Human Rights

Employer Fails Duty to Inquire into Employee's Mental Health

The BC Human Rights Tribunal recentlyfound that an employer discriminated against an employee who was suffering fromdepression when it dismissed her without inquiring into whether her inappropriatebehavior was due to a mental disability. The Tribunal awarded the employee$17,600 in lost wages and $5,000 for injury to dignity.

The employmentrelationship began in 2001. In the summer of 2009, the complainant took “stressleave” for two months. The employer was aware that stress was the reason forthe leave, and also that, prior to taking that leave, the employee had informedher supervisor that she suffered from depression.

Theemployer dismissed the complainant in the Fall of 2009, on the basis that (1) shewas curt and abrupt in her manner of speaking with co-workers and management;(2) she exhibited mood swings toward employees and management; (3) she refusedto take responsibility for her performance when these deficiencies were identifiedin her performance evaluations; (4) the employer considered her to be gossipy,manipulative, disruptive and demotivating; and (5) that she was unlikely,unwilling or unable to change these behaviours and attitudes to the satisfactionof the employer.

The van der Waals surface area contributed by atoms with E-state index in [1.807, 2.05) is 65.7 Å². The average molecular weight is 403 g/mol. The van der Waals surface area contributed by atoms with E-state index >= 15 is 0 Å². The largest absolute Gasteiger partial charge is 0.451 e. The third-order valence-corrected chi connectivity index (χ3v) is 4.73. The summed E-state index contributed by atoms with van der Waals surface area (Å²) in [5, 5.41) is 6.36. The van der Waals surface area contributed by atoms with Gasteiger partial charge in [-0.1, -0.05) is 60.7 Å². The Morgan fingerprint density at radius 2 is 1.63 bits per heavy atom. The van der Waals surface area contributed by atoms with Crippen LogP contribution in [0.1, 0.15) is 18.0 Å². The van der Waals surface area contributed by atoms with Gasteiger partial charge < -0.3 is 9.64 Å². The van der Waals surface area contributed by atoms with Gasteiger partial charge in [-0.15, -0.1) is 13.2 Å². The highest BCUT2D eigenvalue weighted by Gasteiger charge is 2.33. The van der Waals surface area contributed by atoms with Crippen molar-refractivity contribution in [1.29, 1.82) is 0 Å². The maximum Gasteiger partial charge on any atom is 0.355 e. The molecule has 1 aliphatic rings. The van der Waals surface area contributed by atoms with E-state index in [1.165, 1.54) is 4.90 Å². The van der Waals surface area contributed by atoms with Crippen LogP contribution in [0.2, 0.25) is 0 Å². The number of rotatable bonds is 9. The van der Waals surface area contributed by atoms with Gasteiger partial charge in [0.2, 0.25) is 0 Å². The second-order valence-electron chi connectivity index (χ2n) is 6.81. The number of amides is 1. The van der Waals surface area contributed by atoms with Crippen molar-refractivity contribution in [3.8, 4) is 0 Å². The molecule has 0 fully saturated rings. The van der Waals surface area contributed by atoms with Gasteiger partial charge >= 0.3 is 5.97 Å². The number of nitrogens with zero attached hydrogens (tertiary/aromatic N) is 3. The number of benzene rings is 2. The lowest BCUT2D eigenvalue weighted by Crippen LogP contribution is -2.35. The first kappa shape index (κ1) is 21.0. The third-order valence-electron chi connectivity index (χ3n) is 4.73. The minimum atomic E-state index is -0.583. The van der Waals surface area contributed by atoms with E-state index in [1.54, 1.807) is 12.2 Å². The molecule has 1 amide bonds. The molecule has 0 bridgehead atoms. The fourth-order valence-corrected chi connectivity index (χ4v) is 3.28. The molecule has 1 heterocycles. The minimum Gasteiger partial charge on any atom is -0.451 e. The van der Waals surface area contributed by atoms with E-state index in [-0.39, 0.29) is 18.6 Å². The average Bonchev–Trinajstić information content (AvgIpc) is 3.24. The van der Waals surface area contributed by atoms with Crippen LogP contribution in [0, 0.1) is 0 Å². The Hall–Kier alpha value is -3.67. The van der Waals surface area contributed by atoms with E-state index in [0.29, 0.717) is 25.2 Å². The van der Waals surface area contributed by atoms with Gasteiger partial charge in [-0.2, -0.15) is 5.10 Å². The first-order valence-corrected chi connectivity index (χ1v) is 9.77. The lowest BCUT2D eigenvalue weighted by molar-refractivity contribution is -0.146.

The Tribunal concluded that the complainant wasdismissed because of behaviours consistent with her diagnosis of adjustmentdisorder and depression. Although thecomplainant did not expressly ask for accommodation for her depression or othermental health issues, the Tribunal found that the employer had a duty toinquire into whether her behaviour was due to her mental disability and whethershe required accommodation as a result. Failureto do so was a breach of the Human Rights Code.

This case highlights that an employer has a duty toinquire into whether an employee’s inappropriate behaviour is linked to amental health issue. Where the employer fails to make such inquiries andproceeds to terminate, or otherwise discipline an employee, it runs the risk ofbeing held in breach of the Human Rights Code and of failing to accommodate thedisabled employee.

Mackenzie v. Jace Holdings and another (No.4), 2012 BCHRT

If you have any questions regarding the information presented in this article, please contact Lindsie Thomson, Partner.